Friday, 13 April 2007

Una Libélula para cada muerto / A Dragonfly for Each Corpse

Though the giallo and spaghetti western are essentially Italian forms, it is easy to forget just how many were co-productions with Spain in particular. And just as there was the odd paella western where the Spanish input was dominant, so there is also the odd giallo that might well be labelled an amarillo instead, like Carlos Aured's Los Ojos azules de la muñeca rota / Blue Eyes of the Broken Doll and this film, together proving that the Italians did not have a monopoly on bizarre titles by any means.

The link in both cases - from his appearance some unkind souls might well say missing link - is weightlifter turned one man horror factory Paul Naschy who, in addition to taking the male lead also performed scripting duties under his given name, Jacinto Molina.


The killer indulges in a spot of tachisme, Tenebrae style


Free hand for a tough cop as Scaporella confronts a pervert

Working once more with Argentinean-born director Leon Klimovsky, the barrel-chested Molina here appears as Inspector Scaporella, a cigar-chomping, moustachoied type who could give Maurizio Merli a run for his money in the perpetually angry cop stakes – until that is, he then blows his tough-guy credentials somewhat by donning an apron and preparing dinner for his wife Silvana.


One of the killer's calling cards


The loving couple - Naschy and his cigar, oh and Blanc as well


Two of Silvana's friends and possible suspects / victims

She is played by Erica Blanc who, as just about the only Italian amongst the cast and crew, was perhaps in there for business rather than artistic reasons; if so, however, this strategy apparently did not work insofar as the film was not released in Italy.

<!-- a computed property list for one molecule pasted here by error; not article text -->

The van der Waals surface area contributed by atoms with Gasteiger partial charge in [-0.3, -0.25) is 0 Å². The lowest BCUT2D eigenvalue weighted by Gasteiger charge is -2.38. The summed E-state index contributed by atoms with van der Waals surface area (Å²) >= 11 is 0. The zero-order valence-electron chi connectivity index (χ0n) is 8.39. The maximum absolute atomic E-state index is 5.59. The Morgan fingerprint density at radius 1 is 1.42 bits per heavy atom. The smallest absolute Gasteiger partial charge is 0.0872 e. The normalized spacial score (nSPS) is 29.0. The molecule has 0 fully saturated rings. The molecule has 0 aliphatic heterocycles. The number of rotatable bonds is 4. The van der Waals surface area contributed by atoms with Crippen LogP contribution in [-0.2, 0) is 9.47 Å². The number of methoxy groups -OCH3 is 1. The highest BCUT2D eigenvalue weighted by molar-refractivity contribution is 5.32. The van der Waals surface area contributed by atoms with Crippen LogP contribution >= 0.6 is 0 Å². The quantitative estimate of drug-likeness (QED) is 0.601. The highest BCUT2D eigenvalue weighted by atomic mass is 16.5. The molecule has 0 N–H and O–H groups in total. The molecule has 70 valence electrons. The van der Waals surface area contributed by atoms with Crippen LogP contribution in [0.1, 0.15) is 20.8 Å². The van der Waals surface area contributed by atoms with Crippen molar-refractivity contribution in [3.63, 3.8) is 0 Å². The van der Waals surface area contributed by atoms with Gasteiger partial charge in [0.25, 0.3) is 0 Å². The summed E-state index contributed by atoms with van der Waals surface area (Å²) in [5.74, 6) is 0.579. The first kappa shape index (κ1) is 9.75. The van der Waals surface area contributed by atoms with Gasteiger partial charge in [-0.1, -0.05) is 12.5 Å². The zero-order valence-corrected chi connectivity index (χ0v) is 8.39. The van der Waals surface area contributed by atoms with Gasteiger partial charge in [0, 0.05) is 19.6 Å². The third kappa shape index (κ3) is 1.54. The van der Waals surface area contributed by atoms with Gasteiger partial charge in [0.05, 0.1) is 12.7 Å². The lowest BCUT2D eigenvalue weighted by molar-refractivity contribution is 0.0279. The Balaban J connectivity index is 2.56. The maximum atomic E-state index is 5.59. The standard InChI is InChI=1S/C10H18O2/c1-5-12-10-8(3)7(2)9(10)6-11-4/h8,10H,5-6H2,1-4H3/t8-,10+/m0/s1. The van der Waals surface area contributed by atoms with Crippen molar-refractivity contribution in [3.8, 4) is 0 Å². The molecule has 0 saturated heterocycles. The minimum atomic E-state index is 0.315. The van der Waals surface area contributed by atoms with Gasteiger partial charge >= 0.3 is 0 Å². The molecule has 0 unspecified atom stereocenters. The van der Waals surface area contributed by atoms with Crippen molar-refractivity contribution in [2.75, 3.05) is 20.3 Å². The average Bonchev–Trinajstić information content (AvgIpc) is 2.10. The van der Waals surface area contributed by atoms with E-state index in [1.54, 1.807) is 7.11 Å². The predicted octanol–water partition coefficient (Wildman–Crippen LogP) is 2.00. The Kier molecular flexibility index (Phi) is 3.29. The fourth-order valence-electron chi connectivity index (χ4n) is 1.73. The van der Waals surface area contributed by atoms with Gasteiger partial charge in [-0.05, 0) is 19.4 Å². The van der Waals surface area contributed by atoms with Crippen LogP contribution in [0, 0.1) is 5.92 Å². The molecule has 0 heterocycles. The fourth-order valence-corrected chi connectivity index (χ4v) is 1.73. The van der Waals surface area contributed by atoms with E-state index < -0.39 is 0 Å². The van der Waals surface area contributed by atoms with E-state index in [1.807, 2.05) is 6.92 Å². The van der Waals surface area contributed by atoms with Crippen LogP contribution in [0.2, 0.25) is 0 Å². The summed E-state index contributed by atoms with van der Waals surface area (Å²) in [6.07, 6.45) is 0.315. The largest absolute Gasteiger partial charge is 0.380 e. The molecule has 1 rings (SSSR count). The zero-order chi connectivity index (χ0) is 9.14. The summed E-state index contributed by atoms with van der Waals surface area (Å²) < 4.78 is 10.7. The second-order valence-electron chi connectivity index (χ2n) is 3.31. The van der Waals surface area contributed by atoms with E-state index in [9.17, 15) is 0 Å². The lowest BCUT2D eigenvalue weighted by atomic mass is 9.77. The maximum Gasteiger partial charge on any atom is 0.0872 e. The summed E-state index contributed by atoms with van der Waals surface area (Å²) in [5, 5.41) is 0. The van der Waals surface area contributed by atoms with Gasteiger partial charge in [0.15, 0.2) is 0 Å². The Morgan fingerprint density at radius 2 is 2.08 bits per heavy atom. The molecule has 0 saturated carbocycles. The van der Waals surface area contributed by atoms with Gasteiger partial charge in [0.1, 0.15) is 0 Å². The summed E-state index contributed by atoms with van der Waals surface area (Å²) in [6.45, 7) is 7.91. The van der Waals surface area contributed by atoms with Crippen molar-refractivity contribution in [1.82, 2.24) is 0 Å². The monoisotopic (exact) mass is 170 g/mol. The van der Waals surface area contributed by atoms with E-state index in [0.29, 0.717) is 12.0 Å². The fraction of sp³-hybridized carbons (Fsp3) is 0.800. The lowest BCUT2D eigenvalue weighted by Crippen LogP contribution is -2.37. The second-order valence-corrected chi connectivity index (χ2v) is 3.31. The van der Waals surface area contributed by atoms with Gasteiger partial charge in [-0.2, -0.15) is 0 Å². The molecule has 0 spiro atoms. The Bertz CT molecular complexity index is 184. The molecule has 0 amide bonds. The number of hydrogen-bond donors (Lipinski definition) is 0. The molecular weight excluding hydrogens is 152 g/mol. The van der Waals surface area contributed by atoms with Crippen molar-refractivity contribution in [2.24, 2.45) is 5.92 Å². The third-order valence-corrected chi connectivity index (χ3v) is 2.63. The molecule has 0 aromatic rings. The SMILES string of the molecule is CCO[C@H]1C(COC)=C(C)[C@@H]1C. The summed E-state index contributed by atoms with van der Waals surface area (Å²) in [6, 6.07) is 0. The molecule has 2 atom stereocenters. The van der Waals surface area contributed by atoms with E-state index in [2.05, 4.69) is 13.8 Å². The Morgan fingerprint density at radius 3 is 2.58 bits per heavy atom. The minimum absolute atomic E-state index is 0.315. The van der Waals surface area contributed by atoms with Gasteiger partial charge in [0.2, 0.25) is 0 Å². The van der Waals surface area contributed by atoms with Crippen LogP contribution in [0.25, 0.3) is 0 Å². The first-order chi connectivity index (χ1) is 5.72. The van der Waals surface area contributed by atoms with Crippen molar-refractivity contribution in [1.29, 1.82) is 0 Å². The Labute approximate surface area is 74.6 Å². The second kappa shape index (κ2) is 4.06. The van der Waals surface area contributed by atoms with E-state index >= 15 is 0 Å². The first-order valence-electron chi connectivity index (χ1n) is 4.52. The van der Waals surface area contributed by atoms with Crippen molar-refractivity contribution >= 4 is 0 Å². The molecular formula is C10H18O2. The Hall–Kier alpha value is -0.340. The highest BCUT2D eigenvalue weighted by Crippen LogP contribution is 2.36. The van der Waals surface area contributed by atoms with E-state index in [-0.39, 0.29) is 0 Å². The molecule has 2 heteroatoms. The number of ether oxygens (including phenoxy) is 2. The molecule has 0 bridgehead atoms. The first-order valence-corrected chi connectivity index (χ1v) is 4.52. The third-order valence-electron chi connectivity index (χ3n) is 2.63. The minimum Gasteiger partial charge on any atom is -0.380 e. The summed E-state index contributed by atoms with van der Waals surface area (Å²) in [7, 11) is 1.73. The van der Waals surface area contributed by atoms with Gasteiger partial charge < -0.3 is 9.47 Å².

Oddly in this regard the location is actually an Italian one, with the city of Milan suffering the attentions of mysterious Dragonfly Killer. He or she – the red flares that offset the otherwise de rigeur black gloves and jacket add a deliberate element of ambiguity – is killing off various degenerates and low-lifes in an apparent clean-up-the-city type crusade.


The killer is on the phone


The girl who knew too much

Scaporella himself doesn't seem to mind, but the higher-ups want results, especially after the killer takes out three hippies one of whom happens to be the son of the police chief.

This time, however, there is at least another clue besides the trademark artificial dragonfly that the killer leaves on each of his victims: a button.



Not just any button, however, but a quality, "high-fashion" type button - "craftsmanship," explains Scaporella.

Yes, having an aspiring designer as a wife has its advantages, especially when she is so much smarter than Scaporella and associates with the kind of people who can tell him that the killer's modus operandi is reminiscent of the ancient sect of the Caldeans. They apparently had a policy of marking out prostitutes, homosexuals and other deviants with Dragonflies, you see.

The only problem is that Silvana's investigation is also the type that, being more likely to unmask the killer, is all the more dangerous....

Though a pan and scan badly dubbed VHS sourced copy is hardly the best way to experience A Dragonfly for Each Corpse, I can't see myself desperately seeking out the recent Spanish-language only DVD just in case it is classic that has been lost in translation.


The stripper who does the Belle de Jour style coffin routine

Rather, on the evidence here, it falls squarely into the trashy, campy so-bad-its-good category whether through Naschy's enjoyable over-the-top performance; Blanc's frequent and ever-more outrageous costume changes; the use of where-have-I-heard-this-before musical cues from A Bay of Blood, Blood and Black Lace and some unidentified spaghetti western (all simply credited to CAM Espana); quotably bad dialogue and sleazily contrived situations like the stripper / prostitute whose client requires her to play dead or the group of Nazi biker types who attack Scarporelli in a subplot.

1 comment:

filomeno2006 said...

También destacado film de Naschy, la coproducción lusoespañola "Disco Rojo", 1973